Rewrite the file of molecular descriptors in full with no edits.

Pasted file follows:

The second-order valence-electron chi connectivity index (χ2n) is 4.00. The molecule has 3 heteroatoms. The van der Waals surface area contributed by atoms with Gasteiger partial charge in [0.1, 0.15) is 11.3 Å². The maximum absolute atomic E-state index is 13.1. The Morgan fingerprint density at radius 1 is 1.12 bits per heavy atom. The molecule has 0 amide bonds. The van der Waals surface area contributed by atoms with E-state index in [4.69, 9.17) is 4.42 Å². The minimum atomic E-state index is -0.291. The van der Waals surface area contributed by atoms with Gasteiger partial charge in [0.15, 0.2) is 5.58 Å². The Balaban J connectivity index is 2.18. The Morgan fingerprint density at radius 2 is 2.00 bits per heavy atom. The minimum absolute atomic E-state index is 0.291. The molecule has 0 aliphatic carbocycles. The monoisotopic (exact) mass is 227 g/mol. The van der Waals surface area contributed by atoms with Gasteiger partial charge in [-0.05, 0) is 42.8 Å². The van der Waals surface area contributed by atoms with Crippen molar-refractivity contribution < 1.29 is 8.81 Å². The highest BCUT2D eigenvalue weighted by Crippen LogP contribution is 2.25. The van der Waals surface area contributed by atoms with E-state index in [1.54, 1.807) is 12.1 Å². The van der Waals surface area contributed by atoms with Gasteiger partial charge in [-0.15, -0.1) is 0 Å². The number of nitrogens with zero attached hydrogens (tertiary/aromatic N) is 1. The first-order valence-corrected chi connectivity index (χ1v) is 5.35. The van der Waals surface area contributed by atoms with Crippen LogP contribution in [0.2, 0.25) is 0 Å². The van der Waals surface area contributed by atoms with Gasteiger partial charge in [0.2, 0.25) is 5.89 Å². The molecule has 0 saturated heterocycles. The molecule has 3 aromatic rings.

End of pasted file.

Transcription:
The second-order valence-electron chi connectivity index (χ2n) is 4.00. The molecule has 3 heteroatoms. The van der Waals surface area contributed by atoms with Gasteiger partial charge in [0.1, 0.15) is 11.3 Å². The maximum absolute atomic E-state index is 13.1. The Morgan fingerprint density at radius 1 is 1.12 bits per heavy atom. The molecule has 0 amide bonds. The van der Waals surface area contributed by atoms with E-state index in [4.69, 9.17) is 4.42 Å². The minimum atomic E-state index is -0.291. The van der Waals surface area contributed by atoms with Gasteiger partial charge in [0.15, 0.2) is 5.58 Å². The Balaban J connectivity index is 2.18. The Morgan fingerprint density at radius 2 is 2.00 bits per heavy atom. The minimum absolute atomic E-state index is 0.291. The molecule has 0 aliphatic carbocycles. The monoisotopic (exact) mass is 227 g/mol. The van der Waals surface area contributed by atoms with Gasteiger partial charge in [-0.05, 0) is 42.8 Å². The van der Waals surface area contributed by atoms with Crippen molar-refractivity contribution < 1.29 is 8.81 Å². The highest BCUT2D eigenvalue weighted by Crippen LogP contribution is 2.25. The van der Waals surface area contributed by atoms with E-state index in [1.54, 1.807) is 12.1 Å². The van der Waals surface area contributed by atoms with Gasteiger partial charge in [-0.15, -0.1) is 0 Å². The number of nitrogens with zero attached hydrogens (tertiary/aromatic N) is 1. The first-order valence-corrected chi connectivity index (χ1v) is 5.35. The van der Waals surface area contributed by atoms with Crippen LogP contribution in [0.2, 0.25) is 0 Å². The van der Waals surface area contributed by atoms with Gasteiger partial charge in [0.2, 0.25) is 5.89 Å². The molecule has 0 saturated heterocycles. The molecule has 3 aromatic rings.